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Magazine > CELEBRITY
As seen in the March/April 2012 issue.

Going for Goon
Seann William Scott tackles more than just a leading role in hockey's bloody new blockbuster.
By Jordana Divon

Toss a Hollywood actor into the middle of Manitoba and you're likely to trigger an avalanche of culture shock.

Now, make sure it's the middle of winter, in a place so cold most Canadians would rather gnaw off their own foot than set it anywhere near the area, and you're asking for a three-month orgy of whining and trailer-trashing tantrums.

Good thing the producers of Goon saw fit to cast Seann William Scott as the lead bruiser in their brand new hockey flick. The down-to-earth actor, while not exactly prone to diva behaviour in the first place, also happened to be raised in Cottage Grove, Minn., a town just a quick sleigh ride over the Manitoba border. In other words, he felt right at home.
 

"People were super nice," a thawed-out Scott told TFP on the phone from his sunny California pad. "Growing up in Minnesota it's all hockey, so that wasn't a surprise for me. It just actually made it feel even more familiar and comfortable."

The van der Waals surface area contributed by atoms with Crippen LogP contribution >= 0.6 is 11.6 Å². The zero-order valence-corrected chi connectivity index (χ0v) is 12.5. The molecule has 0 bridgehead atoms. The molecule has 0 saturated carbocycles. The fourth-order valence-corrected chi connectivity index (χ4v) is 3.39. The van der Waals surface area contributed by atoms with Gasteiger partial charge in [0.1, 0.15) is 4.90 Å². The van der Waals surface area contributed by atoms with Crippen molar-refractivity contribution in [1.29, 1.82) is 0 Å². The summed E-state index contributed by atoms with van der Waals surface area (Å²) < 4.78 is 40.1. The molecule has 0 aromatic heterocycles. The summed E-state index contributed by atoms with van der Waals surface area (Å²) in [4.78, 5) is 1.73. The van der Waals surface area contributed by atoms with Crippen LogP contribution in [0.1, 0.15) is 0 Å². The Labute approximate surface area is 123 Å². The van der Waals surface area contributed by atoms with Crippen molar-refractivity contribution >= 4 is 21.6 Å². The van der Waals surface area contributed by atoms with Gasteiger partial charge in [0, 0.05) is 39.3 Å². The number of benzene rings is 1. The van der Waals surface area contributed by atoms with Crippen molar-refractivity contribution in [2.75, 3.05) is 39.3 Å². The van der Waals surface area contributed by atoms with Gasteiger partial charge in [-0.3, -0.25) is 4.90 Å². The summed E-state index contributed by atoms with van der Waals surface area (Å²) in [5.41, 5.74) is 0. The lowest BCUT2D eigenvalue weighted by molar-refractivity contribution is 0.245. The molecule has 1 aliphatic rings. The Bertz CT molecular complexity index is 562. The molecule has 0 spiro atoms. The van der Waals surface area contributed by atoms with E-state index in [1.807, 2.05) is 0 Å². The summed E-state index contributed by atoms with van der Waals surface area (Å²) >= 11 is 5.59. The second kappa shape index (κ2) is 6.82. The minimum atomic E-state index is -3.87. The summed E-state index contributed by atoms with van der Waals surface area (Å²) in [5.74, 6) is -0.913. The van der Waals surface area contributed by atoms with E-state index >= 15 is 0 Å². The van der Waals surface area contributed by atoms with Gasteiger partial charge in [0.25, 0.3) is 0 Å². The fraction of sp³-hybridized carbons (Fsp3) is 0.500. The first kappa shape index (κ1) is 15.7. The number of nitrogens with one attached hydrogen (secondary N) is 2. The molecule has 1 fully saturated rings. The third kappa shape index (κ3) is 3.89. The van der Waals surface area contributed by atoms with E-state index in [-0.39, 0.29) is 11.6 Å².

Well, familiar with one exception: "The girls were much cuter in Manitoba than in Minnesota," he admitted.

Candid statements tend to flow naturally from the 35-year-old actor, who first shot to fame as the endearingly stupid Stifler from the American Pie series. Scott tends to say things that would give most celebrity publicists a heart attack, but his spontaneity and self-deprecating humour underline why the goofily handsome actor first shot to fame in the late 90s.

Take his description of the Stifler groupie, for example: "I don't get girls coming up to me! I get older women who are naughty and lonely. They're like, ‘Oh, that guy is the crazy weird guy who drank semen in American Pie. He'll probably hang out with me.'"

Or how about his absolute lack of compunction when discussing career flops: "There's nothing worse than seeing a shit movie that you've done," he said with a laugh. "I remember going to the Bulletproof Monk premiere in L.A… my whole family flew down for it and I didn't know how bad it was going to be but I had a bad feeling when I did 75 per cent of my performance in ADR (automatic dialogue replacement, or "dubbing" in layman's terms)."